Dutch culture classes for the newly arrived

International Classroom at UM


“Maastricht University could definitely be more international,” says Raluca Nicolae, a master student of Management of Learning, from Romania. She reckons it would help if there were more nationalities at the university. “It would be better if the students came from more diverse backgrounds, instead of mainly from two countries; Germany and the Netherlands. Maybe the UM could promote itself more at international fairs.”

An international environment was not the reason why Nicolae chose Maastricht University. “I came here because the School of Business and Economics held a high place in the Financial Times ranking. I expected the professors to be competent and up to date with the latest developments in their field of expertise.  Later, when I talked with friends and saw that most of the programmes were in English, I realized the university must be very international.”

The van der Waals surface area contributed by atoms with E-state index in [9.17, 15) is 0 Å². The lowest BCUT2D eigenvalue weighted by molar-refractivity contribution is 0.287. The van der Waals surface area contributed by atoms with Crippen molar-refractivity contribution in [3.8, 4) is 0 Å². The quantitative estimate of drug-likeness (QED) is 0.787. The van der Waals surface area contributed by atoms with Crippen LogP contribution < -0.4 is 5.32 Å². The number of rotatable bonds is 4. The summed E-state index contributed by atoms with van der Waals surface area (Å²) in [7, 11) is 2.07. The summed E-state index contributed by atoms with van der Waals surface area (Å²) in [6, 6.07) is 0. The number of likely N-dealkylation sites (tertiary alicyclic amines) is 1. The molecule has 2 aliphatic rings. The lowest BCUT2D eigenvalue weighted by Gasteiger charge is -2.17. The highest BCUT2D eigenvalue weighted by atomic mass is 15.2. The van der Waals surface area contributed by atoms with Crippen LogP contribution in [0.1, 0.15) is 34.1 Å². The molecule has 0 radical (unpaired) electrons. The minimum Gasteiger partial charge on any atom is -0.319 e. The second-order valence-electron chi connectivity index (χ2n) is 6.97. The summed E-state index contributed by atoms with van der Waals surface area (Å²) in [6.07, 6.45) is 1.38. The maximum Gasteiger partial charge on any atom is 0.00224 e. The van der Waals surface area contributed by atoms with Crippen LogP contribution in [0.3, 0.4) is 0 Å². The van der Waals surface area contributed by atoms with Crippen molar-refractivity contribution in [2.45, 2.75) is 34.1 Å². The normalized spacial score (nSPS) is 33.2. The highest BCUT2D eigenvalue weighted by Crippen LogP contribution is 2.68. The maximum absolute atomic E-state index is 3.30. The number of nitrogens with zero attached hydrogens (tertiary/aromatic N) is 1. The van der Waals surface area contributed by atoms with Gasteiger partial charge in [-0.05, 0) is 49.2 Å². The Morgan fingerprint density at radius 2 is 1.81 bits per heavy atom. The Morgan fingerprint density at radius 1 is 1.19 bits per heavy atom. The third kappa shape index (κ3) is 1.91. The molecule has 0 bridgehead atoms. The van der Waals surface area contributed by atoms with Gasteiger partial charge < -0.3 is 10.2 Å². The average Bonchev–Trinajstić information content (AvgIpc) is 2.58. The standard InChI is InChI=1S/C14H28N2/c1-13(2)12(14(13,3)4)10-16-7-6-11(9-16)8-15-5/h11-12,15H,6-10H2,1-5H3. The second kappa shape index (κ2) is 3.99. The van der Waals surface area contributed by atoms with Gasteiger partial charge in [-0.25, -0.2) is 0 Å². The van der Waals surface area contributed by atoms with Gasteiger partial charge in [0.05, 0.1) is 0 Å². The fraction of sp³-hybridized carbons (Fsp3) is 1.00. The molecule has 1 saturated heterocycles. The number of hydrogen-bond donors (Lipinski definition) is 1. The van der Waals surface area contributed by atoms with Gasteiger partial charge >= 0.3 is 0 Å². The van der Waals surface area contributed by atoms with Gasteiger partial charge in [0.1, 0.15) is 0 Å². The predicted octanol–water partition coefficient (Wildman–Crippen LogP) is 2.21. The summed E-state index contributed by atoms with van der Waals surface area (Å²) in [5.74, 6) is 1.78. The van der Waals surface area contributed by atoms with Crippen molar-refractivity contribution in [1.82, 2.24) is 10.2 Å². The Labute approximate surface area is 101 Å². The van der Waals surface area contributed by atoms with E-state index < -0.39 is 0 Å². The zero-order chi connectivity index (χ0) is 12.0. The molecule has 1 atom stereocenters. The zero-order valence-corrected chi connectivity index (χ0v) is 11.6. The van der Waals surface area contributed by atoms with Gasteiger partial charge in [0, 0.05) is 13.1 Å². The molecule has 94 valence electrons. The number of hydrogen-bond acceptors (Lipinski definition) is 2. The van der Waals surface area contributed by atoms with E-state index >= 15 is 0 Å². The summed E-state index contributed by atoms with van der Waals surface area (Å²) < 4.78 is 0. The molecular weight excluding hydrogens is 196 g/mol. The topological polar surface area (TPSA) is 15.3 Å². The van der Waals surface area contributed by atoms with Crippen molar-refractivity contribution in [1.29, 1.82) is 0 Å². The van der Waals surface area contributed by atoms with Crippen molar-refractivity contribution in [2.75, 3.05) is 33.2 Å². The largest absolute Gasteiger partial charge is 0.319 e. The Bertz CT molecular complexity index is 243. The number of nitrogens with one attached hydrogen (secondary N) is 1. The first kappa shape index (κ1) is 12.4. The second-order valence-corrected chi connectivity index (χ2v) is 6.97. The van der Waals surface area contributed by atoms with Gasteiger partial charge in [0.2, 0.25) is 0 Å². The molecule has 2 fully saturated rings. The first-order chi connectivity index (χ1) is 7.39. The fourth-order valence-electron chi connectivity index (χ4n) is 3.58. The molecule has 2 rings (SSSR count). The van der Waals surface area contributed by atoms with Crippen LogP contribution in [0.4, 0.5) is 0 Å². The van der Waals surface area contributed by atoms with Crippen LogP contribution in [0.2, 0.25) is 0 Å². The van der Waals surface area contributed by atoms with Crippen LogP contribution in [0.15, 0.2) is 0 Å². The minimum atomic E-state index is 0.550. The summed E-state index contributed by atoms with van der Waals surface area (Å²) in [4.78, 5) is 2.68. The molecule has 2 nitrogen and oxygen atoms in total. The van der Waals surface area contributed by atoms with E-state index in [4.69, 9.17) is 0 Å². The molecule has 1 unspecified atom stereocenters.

She had no problem meeting people here and likes it that the university organizes gatherings for Romanian students. “It made me feel welcome and gives you a chance to talk to each other about your experiences and the differences with your own country.” She names one example. “Dutch students are more relaxed, they’re very easy-going. I think it’s because many of them are supported by their parents. Romanian students are more ambitious; they want to make it.”

She thinks the university has a role in teaching students about Dutch culture. “Perhaps they could give Dutch culture classes to the newly arrived. Culture is such an important part of student life. If you know more about each other’s cultures, it’s easier to understand each other. The university hasn’t explored enough what they can do in that area. Maybe they could organize something in a study-related way, like a business case competition. Now, people are making international friends too, but they’re also sticking with their own group.


Cleo Freriks